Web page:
I'm not speaking out of both sides of my mouth, I've gladly told you many times that my moral principles are mine, this is the standard I use to judge morality. But my morals aren't static either, they too are subjective. If someone shows me I adhere to an immoral belief, I'll change it. I don't follow a doctrine that is immutable to change.

And you still don't understand amorality. If you need someone else to walk you through solving a math problem, you didn't solve it, they did. If someone else tells you what is and isn't moral, you're not making the moral decisions, they are.

Being nice is something stupid people do to hedge their bets
-Rick
Find all posts by this user
Like Post Quote this message in a reply
15-02-2015, 06:26 PM
The Religious Components of Moral Beliefs
(15-02-2015 05:02 PM)Tomasia Wrote:  
(15-02-2015 04:40 PM)TheBeardedDude Wrote:  At what point did I say it is required that religion be necessary to make a good person do a bad thing? It facilitates it by fooling people into thinking they are performing a moral action.

Around the time you paraphrased Steven Weinberg, "A good man left to his own devices will do good. A bad man will do bad. But if you want a good man to do a bad thing, give him religion"


Quote:And this is why we study history and ask ourselves how we'd like to be treated.

What? I don't recall ever studying history and asking myself how I'd like to be treated, lol.

You've assumed I meant that in an absolute sense that religion must be necessary in order to make a good man do a bad thing. Either you've read way too much into what I've posted or you've not understood most of it. Or you're being intentionally obtuse.

As for history, we study the past as a way of helping us understand and to hopefully not make the same mistakes twice. The "you" was proverbial, I didn't think that necessary to point out.

Being nice is something stupid people do to hedge their bets
-Rick
Find all posts by this user
Like Post Quote this message in a reply
15-02-2015, 06:28 PM
RE: The Religious Components of Moral Beliefs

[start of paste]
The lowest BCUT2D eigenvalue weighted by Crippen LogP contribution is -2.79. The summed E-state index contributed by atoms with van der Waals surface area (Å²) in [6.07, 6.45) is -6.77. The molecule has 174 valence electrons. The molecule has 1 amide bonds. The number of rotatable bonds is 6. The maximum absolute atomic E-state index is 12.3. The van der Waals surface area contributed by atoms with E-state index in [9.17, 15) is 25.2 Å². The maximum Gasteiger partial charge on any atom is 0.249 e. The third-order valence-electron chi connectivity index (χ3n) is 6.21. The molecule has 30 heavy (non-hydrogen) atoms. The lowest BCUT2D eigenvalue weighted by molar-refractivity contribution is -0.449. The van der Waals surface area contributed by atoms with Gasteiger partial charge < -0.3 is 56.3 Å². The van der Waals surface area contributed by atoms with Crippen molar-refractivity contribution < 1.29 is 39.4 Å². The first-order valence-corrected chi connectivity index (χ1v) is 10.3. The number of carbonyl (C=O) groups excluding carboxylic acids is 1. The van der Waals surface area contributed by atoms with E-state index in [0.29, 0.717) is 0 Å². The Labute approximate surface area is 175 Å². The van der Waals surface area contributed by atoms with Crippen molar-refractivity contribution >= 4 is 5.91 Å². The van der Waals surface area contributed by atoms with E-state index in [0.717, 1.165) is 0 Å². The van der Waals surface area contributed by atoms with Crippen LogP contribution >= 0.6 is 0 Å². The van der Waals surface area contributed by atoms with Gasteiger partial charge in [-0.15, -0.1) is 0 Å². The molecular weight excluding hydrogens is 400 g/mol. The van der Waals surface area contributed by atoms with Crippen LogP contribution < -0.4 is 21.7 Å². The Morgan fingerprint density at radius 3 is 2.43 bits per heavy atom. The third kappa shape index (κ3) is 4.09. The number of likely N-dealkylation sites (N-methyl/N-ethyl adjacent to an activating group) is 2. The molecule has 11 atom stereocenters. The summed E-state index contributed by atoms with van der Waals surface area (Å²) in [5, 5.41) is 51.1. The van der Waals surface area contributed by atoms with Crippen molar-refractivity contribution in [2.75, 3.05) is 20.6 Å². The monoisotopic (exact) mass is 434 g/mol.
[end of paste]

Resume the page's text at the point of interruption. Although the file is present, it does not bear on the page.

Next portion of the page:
(15-02-2015 04:52 PM)Tomasia Wrote:  If morality is relative, a matter of subjectivity, there is no "that is what it means to be moral", anymore so that there is "that is what it means to be a good book". You seem to be arguing that morality is relative, while appealing to some sort of objective basis. You're given to speaking out of both sides of your mouth, and haven't figured out a way to resolve your incoherencies, and just continue to repeat them.
I agree with you Tomasia, morality can't be subjective, not in a way where saying X is moral or Y is immoral has any meaning beyond a personal opinion.
(15-02-2015 04:52 PM)Tomasia Wrote:  
Quote:As for the amoral bit though, you've still completely missed the point. The only way to ensure that I am not a moral actor, is to use someone else's ideas and definitions of moral.

Again, if we are assuming relativism, than there is no "only way to ensure that I am a moral actor".
Again, I agree with Tomasia.
In subjective morality it is very murky as to whether a person is a moral actor.
Person A could be doing only moral acts and avoiding immoral acts per their own subjective moral beliefs and yet since person B's moral beliefs are different, person B can judge person A as being immoral, perhaps by conincidence person C doesn't consider Person A as doing anything immoral hence we have a situation where both person A and person C view person A as being moral whereas person B views person A as being immoral.